Twas the night before Christmas and all through the house, not a creature was stirring – except me. I am downstairs in my room, writing this blog post. I wasn’t going to post on Christmas Day. I mean, get a life, right? Who would post a blog post on Christmas Day unless he didn’t have a life? Right?
Yet, here I am, typing away. Real time. Nothing is the same this year. Is that bad? Not necessarily. Am I sad? Not really. Things are just different, and that is not necessarily bad.
That shouldn’t be surprising, right, that things are different? I mean, I came out to my wife almost two months ago, and a month later, she told me she wanted a divorce. We continue to live in the same house, but we have been effectively separated for almost two months. Living around each other has created strains, to be sure, but things have been a little better this past week or so. More civility, less feelings of hatred emanating toward me. Heck, yesterday I almost felt like giving her a hug at one point, but I resisted (fairly easily), not sure what would happen, but knowing that chances were pretty good that it wouldn’t be good or “productive.”
Like most families, we have always had certain traditions for Christmas Eve. The same food every year. The same activity – watching “White Christmas.” The same schedule, the same procedures for setting out gifts. Everything always the same, as if the sameness itself is was gives meaning to the event. Which is not the way it should be. Not really. Traditions for the sake of traditions become a false reality, masking the meaning-less-ness of the actual reality, distracting us from this awful fact.
As I thought about this, I thought what an appropriate metaphor this is for my life, for my marriage. We went through the motions for so many years, thinking that it was the procedures that gave meaning to our marriage, when in fact there was no underlying meaning there. Activities distracted us from the cold, hard reality that lay there under the surface, until, of course, all that pretense was shattered when I acknowledged the basic reality about myself: I am gay.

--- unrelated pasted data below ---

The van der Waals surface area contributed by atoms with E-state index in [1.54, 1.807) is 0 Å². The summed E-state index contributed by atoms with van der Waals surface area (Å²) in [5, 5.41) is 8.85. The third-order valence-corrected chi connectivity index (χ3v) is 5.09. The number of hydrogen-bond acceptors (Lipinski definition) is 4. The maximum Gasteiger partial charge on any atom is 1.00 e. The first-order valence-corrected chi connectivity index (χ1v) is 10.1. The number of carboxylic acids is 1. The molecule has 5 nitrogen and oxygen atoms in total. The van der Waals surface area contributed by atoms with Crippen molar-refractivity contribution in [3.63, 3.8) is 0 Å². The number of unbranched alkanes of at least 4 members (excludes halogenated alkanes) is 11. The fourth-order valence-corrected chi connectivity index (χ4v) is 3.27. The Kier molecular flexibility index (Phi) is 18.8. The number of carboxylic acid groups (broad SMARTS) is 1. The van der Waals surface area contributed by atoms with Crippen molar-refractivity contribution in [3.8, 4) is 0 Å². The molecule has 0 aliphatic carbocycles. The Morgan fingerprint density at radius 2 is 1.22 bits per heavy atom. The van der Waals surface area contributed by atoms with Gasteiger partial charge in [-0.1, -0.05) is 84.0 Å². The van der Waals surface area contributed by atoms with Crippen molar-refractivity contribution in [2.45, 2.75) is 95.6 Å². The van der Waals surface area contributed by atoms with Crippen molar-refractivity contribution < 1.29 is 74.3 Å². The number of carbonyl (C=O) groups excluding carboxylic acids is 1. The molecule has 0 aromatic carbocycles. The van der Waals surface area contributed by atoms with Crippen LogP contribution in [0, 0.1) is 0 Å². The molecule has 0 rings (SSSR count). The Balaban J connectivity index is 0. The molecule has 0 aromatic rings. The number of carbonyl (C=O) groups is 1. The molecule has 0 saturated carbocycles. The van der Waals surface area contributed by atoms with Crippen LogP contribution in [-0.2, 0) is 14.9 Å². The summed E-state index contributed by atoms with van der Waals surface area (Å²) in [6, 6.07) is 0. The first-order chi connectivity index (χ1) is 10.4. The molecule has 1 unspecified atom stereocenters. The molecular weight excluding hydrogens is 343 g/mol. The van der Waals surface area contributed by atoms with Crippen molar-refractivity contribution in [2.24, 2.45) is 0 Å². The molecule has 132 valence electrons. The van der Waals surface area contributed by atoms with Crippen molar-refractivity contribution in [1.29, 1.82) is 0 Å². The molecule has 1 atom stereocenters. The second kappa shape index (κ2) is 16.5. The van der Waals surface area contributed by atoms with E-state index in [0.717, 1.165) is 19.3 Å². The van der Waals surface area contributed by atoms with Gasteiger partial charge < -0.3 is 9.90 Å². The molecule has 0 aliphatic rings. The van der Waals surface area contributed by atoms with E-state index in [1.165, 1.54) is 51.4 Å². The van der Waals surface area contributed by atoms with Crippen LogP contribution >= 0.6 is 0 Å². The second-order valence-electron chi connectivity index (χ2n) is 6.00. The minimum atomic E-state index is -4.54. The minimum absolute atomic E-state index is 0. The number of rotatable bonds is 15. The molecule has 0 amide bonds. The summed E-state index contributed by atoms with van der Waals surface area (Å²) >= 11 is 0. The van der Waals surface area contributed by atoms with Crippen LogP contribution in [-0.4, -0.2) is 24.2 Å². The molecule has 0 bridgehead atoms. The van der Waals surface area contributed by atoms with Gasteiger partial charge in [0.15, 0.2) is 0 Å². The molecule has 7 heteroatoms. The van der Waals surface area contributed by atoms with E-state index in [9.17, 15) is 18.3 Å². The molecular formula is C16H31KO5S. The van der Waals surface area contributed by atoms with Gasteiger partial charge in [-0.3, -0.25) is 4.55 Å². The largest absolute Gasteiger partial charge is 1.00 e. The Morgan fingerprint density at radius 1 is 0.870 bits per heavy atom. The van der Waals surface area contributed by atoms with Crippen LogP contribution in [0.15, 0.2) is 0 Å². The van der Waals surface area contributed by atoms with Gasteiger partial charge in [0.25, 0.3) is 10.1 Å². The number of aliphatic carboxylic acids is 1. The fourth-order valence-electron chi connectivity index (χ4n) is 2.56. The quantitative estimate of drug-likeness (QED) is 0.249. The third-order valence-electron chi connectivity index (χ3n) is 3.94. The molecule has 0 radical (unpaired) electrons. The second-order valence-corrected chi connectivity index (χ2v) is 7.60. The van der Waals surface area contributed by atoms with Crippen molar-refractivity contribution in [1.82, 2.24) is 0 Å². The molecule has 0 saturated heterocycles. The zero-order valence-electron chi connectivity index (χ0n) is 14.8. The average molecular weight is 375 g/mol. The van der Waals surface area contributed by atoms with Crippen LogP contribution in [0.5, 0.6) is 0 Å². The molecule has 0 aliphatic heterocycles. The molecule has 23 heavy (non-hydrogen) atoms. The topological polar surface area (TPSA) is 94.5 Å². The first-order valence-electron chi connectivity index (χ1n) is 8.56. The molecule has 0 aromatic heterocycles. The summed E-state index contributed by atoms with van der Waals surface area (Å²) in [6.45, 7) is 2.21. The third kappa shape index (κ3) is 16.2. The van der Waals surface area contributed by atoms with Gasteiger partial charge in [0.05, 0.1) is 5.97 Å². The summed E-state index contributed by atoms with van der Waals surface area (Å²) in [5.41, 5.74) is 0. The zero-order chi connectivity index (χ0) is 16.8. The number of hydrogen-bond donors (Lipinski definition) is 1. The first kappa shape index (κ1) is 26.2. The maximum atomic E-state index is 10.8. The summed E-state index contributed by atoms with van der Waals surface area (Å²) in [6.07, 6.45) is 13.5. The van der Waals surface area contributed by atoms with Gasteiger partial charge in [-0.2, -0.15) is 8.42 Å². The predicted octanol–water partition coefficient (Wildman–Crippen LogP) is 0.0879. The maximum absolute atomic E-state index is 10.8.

I decided to give up pretense and instead embrace reality, deciding that reality was more important than pretense. Real life was more important than going through the motions.
Which brings me back to Christmas. Last night was not the same as it has always been. Today will not be the same as it has always been. Nothing will ever be the same as it has always been. But I remind myself that traditions are not what give meaning to life. Life is what gives meaning to traditions. If there is no life, the traditions are dead. If there is life, however, one can let go of old traditions that are no longer meaningful and embrace new ones that are reflective of that life, that reality.
The letter killeth, but the spirit giveth life (2 Cor. 3:6).
Which makes me reflect on Christmas gifts. This year, I am thankful for the wonderful gifts I have been given by so many of you who have reached out to me in different ways, each one appreciated. I am grateful for life, for moments when my “face lights up like a boy,” (how wonderful is that!?) for genuine happiness, for delight and joy (and for friends who have helped precipitate these precious gifts). And I am grateful for the feelings of love and life and appreciation that fill my heart as I contemplate these gifts. I am grateful to feel alive.
I am also of course grateful for my children and for the love they bring into my life. As a dear friend pointed out recently to me, my relationship with them will also be changing – and has already started to change – as a result of coming out. Substance is going to take the place of form. Old forms will die. New forms will be created, but will not take the place of substance. Too much of life is made up of forms that mask the reality of little or no substance.
And so, I come back to my opening thoughts. Get a life? Well, I guess I am, i.e., getting a life. And I guess, now that I think about it, that it is appropriate to have these thoughts and feelings on this day of all days, when we celebrate rebirth and redemption.
Cheers, everyone. I hope you have a good day today. Merry Christmas.